My Identity Crisis: I Feel Like A Middle Part Kind Of Girl
When I turned 23 I found myself in the midst of a full-blown identity crisis.
I had just moved to a new city where my tomboy Vans and self-deprecating humor were not welcomed. In a desperate attempt to assimilate I chopped my hair off, tried to dress more “business-casual appropriate”, and researched topics that my peers were interested in (but I wasn’t) to find some semblance of common ground, but absolutely nothing felt right. It was all wrong.
The final blow came on a night out with some fellow classmates in which I started complaining about my new office job and was emphatically telling them how sitting at a computer for 8 hours a day was miserable. The guy to my left chuckled, no he scoffed at me, and said, “Welcome to the rest of your life”. I went back to my tiny, dark apartment and cried for hours.
That was not going to be my life.
So I trusted my instincts and I left. But by the time I left I was broken (both physically and emotionally).
Physically I felt like I was dying. I would get tingly from head to toe and was so unbearably tired that I couldn’t get out of bed. I bought a carbon monoxide alarm believing I was slowly being poisoned, much to my chagrin it never went off. I researched brain tumors and autoimmune diseases for hours on end, but after countless blood tests and way too many doctors appointments, my diagnosis was stress.
I was depressed and now I felt like I was going insane.
Emotionally an inner turmoil was unearthed that forced me to look at myself in a way that I never had before: as the person I wanted to be, not just the person I accepted myself as.
This sounds ridiculous, but I had never questioned who I wanted to be before that moment; I had always just accepted who I was without taking the time to question if I was happy with myself that way.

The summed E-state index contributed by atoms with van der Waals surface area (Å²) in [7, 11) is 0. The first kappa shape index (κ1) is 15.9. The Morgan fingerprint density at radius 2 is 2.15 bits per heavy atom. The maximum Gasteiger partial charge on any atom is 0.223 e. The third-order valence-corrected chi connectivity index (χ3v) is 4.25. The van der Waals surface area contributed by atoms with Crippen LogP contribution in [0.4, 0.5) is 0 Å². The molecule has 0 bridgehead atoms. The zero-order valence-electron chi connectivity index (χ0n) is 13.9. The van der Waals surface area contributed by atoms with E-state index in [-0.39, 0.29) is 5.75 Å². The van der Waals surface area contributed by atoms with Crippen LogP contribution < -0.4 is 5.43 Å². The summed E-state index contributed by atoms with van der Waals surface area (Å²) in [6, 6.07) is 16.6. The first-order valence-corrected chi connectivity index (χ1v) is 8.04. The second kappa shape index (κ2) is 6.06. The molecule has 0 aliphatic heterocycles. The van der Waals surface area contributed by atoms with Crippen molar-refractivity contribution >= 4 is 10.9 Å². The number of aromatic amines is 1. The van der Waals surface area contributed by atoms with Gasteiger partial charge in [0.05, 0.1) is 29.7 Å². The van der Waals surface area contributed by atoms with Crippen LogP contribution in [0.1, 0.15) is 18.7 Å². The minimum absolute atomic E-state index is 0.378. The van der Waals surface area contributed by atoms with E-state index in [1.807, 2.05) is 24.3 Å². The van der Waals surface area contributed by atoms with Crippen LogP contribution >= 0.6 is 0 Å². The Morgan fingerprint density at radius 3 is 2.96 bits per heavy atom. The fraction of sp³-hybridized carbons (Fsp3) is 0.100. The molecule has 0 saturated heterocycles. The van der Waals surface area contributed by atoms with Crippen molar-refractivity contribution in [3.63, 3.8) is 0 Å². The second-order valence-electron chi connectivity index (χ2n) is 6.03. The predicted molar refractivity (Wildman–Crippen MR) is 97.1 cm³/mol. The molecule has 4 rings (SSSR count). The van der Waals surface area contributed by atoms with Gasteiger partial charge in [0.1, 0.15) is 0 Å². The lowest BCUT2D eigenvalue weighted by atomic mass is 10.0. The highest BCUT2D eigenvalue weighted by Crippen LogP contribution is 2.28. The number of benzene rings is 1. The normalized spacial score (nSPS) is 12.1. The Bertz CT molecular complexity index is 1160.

I went to Grad school after college because I never stopped to ask myself what else I wanted to do! I just did what I thought I was supposed to. But then I quit school and was slapped in the face with the realization that I had no clue who the hell I was or what the hell I wanted out of life.
The simplest way I can describe how I feel is this: Inside I feel like a girl with a middle part, but I have always worn my hair neatly parted to the side.
I am confused about the person I portray myself as to the world. I am confused about who I am to myself. I am confused about whether I just feel like I am that cool girl with the middle part but really I’m not. I’m just plain confused.
I’m just plain confused.
I don’t have a total lack of self-awareness. My entire life I have been frustrated with certain personality traits of mine; like my inability to be my true, unabashed self in front of anybody other than my family or my severe social anxiety as diagnosed by a professional.
But I think that I got so hung up on these things that I hated about myself that I never stopped to wonder what I loved about me, or what I could love about me.
My brain constantly wants to hide and display as little information as possible to strangers, so the woman inside me shies away from her true self. But I truly envy the girl who is so effortlessly herself that nobody dares question who she is because there are no questions. She just is.
Me on the other hand… the unease and vulnerability exudes from my pores and strangers can sense it. They know I am trying to be something I’m not.
The beauty of this identity crisis is that every single day I am learning and growing and discovering myself. I recognize when I am caring too much about what other people think of the way I dress or the way I did not style my hair. I am learning to appreciate who I am as a woman.
At 24 years old I have learned that if you don’t already know who you are, figuring it out is a process of elimination. You have to put yourself in different situations to realize who you are or are not. And the journey might be a struggle and scary, but your gut knows when something isn’t right. So trust it!
I don’t have a whole lot more figured out than I did at 23, but I don’t intend on stopping until I know exactly who I am.
If only finding my identity were as easy as parting my hair in the middle…